Inventory optimisation models can be either deterministic – with every set of variable states uniquely determined by the parameters in the model – or stochastic – with variable states described by probability distributions. Stochastic optimisation takes supply uncertainty into account that, for example, 6 per cent of orders from an overseas supplier are 1–3 days late, 1 per cent are 4–6 days late, 5 per cent are 7–14 days late and 8 per cent are more than 14 days late. Stochastic optimisation also accounts for demand volatility which is priority No. 1 among the challenges faced by supply chain professionals. For example, management predicts a 65 per cent probability of selling 500 units, a 20 per cent probability of selling 400 units and a 15 per cent probability of selling 600 units. High service levels can be achieved with cost overruns, excessive inventory and fire-fighting, but higher profitability can be achieved by understanding the sources of volatility and planning appropriately. The result is a better understanding of the inventory requirements than with a deterministic approach
Inventory optimisation - single vs. multi-echelon
A sequential single-echelon approach forecasts demand and determines required inventory for each echelon separately. Multi-echelon inventory optimisation determines the correct levels of inventory across the network based on demand variability at the various nodes and the performance (lead time, delays, and service level) at the higher echelons.
Multi-echelon inventory optimisation looks at inventory levels holistically across the supply chain while taking into account the impact of inventories at any given level or echelon on other echelons. For example, if the product sold in a retailer's outlet is received from one of its distribution centres, the distribution centre represents one echelon of the supply chain and the outlet another one. It should be clear that the amount of stock needed at the outlets is a function of the service received from the distribution centre. The better the service that is provided upstream, the smaller the protection that is needed downstream. The goal of multi-echelon inventory optimisation is to continually update and optimise safety stock levels across all of these echelons.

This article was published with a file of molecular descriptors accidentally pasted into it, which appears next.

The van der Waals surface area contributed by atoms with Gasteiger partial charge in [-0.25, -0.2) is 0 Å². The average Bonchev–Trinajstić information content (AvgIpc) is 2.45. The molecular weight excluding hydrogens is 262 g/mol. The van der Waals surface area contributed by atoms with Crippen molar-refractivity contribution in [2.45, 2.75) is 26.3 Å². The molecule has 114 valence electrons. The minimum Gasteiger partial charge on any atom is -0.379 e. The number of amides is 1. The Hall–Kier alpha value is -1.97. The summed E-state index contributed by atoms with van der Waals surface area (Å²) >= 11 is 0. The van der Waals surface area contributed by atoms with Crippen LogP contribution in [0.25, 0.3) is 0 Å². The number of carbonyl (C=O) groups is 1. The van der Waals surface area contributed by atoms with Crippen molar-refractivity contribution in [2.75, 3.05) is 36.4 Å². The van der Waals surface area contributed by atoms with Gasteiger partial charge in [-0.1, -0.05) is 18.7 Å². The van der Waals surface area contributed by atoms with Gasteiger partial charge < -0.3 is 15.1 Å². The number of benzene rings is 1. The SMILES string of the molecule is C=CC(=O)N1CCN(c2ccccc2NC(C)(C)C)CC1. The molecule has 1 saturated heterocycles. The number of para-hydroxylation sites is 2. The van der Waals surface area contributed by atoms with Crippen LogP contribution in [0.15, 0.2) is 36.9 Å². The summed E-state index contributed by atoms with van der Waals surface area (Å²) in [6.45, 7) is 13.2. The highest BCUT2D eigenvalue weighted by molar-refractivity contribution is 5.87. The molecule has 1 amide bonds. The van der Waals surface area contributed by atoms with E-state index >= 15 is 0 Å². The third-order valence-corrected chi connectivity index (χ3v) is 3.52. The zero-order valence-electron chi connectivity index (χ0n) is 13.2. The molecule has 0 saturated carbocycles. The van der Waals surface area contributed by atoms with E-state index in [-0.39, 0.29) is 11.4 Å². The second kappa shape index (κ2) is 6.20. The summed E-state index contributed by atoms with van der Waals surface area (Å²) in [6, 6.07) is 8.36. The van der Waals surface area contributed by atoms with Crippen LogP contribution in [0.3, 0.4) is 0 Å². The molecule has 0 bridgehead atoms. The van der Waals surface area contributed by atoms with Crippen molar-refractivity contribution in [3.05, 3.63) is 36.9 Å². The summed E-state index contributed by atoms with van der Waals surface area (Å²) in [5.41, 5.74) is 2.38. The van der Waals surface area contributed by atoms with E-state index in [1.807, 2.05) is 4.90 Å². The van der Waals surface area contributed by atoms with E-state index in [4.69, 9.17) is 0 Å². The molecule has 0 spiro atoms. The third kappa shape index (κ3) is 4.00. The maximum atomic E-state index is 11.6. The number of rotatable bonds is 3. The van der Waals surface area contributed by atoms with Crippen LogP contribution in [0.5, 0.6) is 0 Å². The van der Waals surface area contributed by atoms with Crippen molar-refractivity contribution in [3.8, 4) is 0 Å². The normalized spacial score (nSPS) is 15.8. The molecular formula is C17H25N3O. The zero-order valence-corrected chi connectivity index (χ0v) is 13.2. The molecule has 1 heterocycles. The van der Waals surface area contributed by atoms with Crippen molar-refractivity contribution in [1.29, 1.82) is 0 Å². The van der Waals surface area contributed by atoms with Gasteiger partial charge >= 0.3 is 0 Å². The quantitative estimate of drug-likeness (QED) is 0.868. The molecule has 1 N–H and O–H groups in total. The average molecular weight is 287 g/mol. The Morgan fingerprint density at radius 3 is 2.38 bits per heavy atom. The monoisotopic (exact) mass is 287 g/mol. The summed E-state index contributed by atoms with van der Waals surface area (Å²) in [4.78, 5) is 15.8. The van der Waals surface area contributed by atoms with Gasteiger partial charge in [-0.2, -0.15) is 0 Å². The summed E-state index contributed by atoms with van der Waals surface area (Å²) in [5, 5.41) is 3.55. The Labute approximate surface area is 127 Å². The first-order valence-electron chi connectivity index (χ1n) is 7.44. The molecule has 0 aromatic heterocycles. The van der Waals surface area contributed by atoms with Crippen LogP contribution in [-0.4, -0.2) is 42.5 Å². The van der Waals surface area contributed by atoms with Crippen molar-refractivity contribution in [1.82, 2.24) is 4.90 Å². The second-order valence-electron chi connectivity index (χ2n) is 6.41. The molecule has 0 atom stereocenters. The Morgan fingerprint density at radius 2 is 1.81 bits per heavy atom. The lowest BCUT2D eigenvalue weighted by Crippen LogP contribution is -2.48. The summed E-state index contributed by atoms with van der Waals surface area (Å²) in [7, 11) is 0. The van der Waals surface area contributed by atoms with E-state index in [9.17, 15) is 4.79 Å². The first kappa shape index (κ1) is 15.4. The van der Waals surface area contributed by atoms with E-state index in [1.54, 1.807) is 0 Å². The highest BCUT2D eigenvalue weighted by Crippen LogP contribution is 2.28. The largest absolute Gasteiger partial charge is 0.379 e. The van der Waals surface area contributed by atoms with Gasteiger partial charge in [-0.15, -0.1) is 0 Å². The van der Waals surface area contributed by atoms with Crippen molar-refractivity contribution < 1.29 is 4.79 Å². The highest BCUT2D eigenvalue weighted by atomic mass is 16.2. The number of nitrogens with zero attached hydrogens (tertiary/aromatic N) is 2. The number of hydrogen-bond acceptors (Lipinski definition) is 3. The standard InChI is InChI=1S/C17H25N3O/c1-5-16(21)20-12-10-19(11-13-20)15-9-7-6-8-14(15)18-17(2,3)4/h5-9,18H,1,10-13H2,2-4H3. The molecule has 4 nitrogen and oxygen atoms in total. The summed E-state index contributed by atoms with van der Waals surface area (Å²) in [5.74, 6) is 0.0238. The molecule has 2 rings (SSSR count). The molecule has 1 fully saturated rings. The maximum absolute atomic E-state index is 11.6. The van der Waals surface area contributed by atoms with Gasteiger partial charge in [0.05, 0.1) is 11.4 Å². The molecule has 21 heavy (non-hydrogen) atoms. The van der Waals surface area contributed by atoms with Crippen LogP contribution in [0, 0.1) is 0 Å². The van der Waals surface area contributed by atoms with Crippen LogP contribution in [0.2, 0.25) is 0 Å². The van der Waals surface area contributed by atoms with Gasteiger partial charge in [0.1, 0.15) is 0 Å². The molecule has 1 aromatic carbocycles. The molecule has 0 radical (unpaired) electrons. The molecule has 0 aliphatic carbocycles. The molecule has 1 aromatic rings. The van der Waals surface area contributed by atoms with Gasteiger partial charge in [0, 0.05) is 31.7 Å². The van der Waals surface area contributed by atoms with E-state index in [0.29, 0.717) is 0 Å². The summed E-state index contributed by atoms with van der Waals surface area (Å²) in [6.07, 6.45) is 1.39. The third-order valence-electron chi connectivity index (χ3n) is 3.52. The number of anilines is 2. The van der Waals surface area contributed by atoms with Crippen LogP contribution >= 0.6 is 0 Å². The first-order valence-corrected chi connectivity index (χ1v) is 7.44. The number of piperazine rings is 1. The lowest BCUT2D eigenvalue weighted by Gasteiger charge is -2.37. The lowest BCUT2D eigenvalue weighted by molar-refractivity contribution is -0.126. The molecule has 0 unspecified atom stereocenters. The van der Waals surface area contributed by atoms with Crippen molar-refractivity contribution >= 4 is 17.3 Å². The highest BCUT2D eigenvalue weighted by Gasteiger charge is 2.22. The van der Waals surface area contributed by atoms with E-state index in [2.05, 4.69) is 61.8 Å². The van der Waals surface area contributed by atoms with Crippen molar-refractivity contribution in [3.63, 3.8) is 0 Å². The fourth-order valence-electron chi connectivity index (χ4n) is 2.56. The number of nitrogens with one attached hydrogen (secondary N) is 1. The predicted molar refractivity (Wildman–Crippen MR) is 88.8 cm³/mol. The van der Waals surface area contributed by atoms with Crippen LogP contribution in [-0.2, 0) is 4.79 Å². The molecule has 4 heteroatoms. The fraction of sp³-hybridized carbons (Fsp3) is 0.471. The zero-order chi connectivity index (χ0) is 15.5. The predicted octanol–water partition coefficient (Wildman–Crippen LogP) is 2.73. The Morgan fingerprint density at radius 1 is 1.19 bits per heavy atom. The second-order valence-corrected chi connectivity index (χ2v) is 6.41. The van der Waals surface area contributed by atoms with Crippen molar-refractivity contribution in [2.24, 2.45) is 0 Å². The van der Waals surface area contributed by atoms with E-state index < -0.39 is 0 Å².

Multi-echelon inventory optimisation represents the state of the art approach to optimise inventory across the end to end supply chain. Modelling multiple stages allows other types of inventory, including cycle stock and prebuild along with safety stock due to time phased demands, to be accurately predicted. As part of inventory optimisation, supplier performance, customer service and internal asset metrics should be continuously monitored to enable continuous improvement.
Inventory optimisation benefits
Several companies have achieved financial benefits by employing inventory optimisation. A study by IDC Manufacturing Insights found that many organisations that utilised inventory optimisation reduced inventory levels by up to 25 per cent in one year and enjoyed a discounted cash flow above 50 per cent in less than two years.
Electrocomponents, distributor of electronics and maintenance products based in the UK, increased profits by £36 million by using inventory optimisation to achieve higher service levels while reducing inventory. BP-Castrol used inventory optimisation to reduce finished goods inventory by an average of 35 per cent in two years while increasing service levels (defined as line fill rates) by 9 per cent.